Teaching English in Russia and Ukraine

Is it possible to earn a living teaching English in Russia or Ukraine?

Yes, you can definitely earn a living teaching English here. As an English teacher in Russia or Ukraine the pay isn’t much, but nor are your expenses. As of 2013, you can make between $10 – $20 per hour, depending on the city and the school. And if you’re a go-getter, you can work as much as you want. There really is no shortage of language schools in Russia and Ukraine, and they all love having a native speaker on staff.

And while on the subject of money, payment varies from school to school. That is, some pay you weekly, some pay you at the end of each day. So be sure to keep track of the hours you’ve taught.

How can I find a teaching position?

1. Check online first

Before I moved to Sevastopol, Ukraine I wrote to a few of the schools there. I got the best response from a school named Varich School of World Communication. The owner, Vladimir Varich, even drove up to meet me at the Simferopol airport (90 minutes north of Sevastopol) and let me stay in his apartment while I hunted for my own place. So, do a Google search of the city you’d like to be in, and add this phrase, “изучение английского” (“study of English”). For example, search this: “севастополь изучение английского” and you’ll see the schools I taught at.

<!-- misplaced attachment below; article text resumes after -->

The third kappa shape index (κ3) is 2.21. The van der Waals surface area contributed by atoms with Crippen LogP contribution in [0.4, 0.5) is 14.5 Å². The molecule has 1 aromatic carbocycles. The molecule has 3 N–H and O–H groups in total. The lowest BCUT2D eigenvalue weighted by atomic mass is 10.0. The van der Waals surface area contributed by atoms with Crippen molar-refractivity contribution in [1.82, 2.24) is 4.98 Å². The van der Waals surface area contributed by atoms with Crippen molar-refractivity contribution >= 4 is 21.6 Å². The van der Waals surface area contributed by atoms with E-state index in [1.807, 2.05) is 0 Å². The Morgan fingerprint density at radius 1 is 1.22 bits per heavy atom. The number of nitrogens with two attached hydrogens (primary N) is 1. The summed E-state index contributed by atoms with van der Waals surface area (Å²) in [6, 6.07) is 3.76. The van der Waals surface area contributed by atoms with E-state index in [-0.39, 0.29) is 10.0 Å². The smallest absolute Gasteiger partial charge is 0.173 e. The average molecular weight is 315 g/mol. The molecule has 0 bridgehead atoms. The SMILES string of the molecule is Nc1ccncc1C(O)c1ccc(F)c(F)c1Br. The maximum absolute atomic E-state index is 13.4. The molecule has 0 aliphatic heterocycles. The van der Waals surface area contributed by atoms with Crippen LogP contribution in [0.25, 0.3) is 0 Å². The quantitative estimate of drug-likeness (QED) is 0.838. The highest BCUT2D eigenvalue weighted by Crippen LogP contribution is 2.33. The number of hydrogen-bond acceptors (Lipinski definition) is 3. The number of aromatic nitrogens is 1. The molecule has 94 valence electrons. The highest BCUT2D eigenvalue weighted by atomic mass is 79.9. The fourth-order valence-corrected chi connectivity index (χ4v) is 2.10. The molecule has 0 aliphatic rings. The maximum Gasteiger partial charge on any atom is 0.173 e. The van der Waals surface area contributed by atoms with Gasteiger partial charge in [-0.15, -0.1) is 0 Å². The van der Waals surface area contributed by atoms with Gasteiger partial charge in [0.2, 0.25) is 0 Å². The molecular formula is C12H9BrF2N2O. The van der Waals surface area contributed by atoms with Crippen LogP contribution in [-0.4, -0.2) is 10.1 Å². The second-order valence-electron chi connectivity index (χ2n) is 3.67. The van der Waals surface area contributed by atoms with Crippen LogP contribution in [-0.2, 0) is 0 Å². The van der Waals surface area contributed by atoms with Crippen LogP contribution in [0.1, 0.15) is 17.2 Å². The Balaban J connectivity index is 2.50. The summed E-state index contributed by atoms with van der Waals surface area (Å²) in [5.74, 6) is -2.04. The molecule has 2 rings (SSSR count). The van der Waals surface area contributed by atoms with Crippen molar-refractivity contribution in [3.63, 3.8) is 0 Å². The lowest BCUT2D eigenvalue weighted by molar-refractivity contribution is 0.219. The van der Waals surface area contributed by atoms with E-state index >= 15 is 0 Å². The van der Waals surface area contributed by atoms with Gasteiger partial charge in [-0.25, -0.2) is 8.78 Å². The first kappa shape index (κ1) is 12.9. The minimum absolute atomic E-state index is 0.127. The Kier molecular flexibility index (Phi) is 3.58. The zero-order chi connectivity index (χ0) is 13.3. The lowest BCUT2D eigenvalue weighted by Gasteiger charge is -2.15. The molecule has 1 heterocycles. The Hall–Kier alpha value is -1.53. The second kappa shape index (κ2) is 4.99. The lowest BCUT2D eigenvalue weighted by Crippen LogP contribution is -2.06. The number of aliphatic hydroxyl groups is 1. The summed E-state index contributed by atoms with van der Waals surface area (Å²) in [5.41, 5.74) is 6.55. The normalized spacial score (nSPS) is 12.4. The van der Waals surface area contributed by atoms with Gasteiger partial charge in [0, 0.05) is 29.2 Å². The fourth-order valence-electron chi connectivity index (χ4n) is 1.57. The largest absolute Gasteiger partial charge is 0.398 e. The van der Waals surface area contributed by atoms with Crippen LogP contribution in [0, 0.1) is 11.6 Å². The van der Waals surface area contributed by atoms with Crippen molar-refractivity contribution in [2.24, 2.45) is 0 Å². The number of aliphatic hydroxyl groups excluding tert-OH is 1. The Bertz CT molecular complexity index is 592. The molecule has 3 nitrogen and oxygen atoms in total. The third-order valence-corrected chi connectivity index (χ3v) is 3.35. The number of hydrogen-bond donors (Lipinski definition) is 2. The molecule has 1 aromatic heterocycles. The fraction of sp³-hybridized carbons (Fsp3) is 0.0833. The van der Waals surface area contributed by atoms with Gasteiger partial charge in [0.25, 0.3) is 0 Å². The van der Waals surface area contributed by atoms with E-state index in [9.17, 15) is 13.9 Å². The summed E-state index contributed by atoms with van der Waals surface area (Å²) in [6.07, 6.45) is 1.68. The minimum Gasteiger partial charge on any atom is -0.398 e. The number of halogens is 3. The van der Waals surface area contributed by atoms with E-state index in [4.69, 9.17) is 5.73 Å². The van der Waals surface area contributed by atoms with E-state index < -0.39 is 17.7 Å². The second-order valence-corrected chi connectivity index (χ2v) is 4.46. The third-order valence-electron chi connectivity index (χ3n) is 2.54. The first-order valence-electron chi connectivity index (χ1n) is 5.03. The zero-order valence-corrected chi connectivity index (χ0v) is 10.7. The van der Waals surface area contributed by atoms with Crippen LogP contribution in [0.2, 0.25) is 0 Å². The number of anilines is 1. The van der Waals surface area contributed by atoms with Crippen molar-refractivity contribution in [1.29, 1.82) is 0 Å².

2. Walk in

But I also simply walked in to schools and got hired. Dress professionally, speak with clear pronunciation, and be friendly. Following that advice, I walked in to the Hotline school (in the Hotel Ukraine), as well as the Linguist Center, on Bolshaya Morskaya and got hired at both places on the spot.
Hotline school
The administrator at both places each asked if I could teach a class that same evening!

On a side-note: Ask the administrator if it’s okay to give private lessons, too. Some don’t mind, but others insist on taking a cut (since it is originally their student). I’ve found students willing to pay 15 Euro per hour for private lessons. In Ukraine, that’s very good pay.

What is the flow of a typical lesson?

Curriculum-based teaching:

Some schools have a strict curriculum they want you to follow. For example, at the Hotline school, I had to read from the textbook they used, and ask students questions about the material.
Those lessons are easy, though not all that fun as a teacher. Don’t get too caught up in trying to fix their pronunciation. If you understand what they said, that really is good enough. Instead, focus on fixing their grammar. Don’t worry if you don’t know the technical name of the rule they’ve broken (you need to use the present progressive, not the past tense for that). Just re-phrase it the correct way for them, and have them repeat it.

Free flow:

Personally, I preferred the lessons I gave at the Linguist Center because they gave me free reign. These were advanced students and they really just needed practice speaking with a native speaker. In those classes, I inevitably started by going around the room and having each student tell me something. For example: What did you do this morning? (I usually gave my own example first: “This morning I work up at 8, made coffee, had breakfast and then took a shower. What about you, Julia?”) When that warm up is done, I usually started with idioms and expressions. For example, I’d teach the ending “ish”, as in, “I got there at about eleven-ish.” After a few more examples, I then had each student make up his own “ish” example. Finally, I worked on back and forth conversations by encouraging students to ask me a question. After answering it, I’d ask a related question to them. After all, part of being a good speaker is being a good conversationalist.

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